Spring is in the air here in Ontario, Canada, as Easter has just passed and we wind down thinking about the death and resurrection of Jesus. I find it almost fitting that it happens every year at the beginning of spring. Is this a historical coincidence or a biblical fact? Some people believe that the traditional date of Easter coincides with the day of the spring equinox, much like others believe that Christmas takes place on the day of the winter solstice. Both of these events are considered to be pagan high holidays. Is the Easter holiday a frivolous example of Christian dominance in light of the Crusades, which sought to eradicate all pagan traditions, or is it actually a tribute to the death and resurrection of Jesus? Others argue that Easter began for Christians on the same day as Passover did for Jewish traditions; however, this was changed in 325 by the council of Nicaea during a dispute known as the Paschal Contravories, so this theory is no longer considered valid.
We do not go to sit on Santa’s lap, and he does not come to our house in the middle of the night when we celebrate Christmas in our home. Instead, I explain to my children the true meaning behind our belief in and observance of the Christmas holiday as Christians. The same can be said for Easter celebrations in our house. There is no such thing as a rabbit that sneaks into your house and deposits chocolate eggs, which do not originate from chickens in the first place. Do you know how hard it is to convince children to eat normal eggs after waking up to find chocolate ones around the house? There are times when I get the impression that, in a perverse twist of fate, we have brought this problem upon ourselves by actively attempting to convert pagan beliefs and practices into those of Christianity. Or by the handiwork of the devil, who turned what appeared to be a crusade to bring followers of Christ closer to Christ into something that actually drove them further away from Christ. Instead of focusing on one of the most significant presents that they will ever get, we celebrate one of the holiest of holidays by chasing our children around while they are high on sugar and distracted by receiving gifts. This is a symbol of our celebration of his death and resurrection, which is a symbol of one of the holiest of holidays. We have unintentionally commercialized Christ!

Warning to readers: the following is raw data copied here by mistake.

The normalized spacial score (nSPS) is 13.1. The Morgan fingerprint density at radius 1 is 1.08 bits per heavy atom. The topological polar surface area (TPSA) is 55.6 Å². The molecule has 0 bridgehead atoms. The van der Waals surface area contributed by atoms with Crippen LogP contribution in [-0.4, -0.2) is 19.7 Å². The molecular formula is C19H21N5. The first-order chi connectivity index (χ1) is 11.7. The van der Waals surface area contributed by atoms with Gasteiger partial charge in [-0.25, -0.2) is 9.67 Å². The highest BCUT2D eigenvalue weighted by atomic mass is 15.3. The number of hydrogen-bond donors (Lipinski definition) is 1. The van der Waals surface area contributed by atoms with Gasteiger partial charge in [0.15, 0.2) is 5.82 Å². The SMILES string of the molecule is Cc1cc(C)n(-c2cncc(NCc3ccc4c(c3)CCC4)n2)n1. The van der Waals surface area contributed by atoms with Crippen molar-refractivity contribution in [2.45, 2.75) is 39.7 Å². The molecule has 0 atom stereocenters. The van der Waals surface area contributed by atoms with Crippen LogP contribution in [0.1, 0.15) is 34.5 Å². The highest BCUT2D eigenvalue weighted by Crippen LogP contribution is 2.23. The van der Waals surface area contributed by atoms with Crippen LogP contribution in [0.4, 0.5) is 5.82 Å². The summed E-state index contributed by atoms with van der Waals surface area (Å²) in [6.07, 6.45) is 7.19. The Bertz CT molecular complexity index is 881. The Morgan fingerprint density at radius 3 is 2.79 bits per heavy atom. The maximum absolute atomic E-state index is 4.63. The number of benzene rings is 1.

This compels me to turn my attention to the flowers that are blooming all around the TULIPS that are springing forth from my garden. At the very least, I initially believed that they were tulips; however, I have been informed that they are, in fact, daffodils. Despite this, we are currently studying Calvin and TULIPS in both my Systematic Theology and Creeds and Confessions classes. And in the same way that we think of Easter Bunnies and Jesus, Christians, both reformed and non-reformed, think of Calvin and TULIPS synonymously.
They are in no way interchangeable; Calvin wasn’t even the one who came up with the acronym TULIPS, for that matter. Again, as followers of something good, we have transformed it into something that does not exactly represent something in the way that it should, and as a result, we lose the quality of what it is that we are attempting to convey to other people.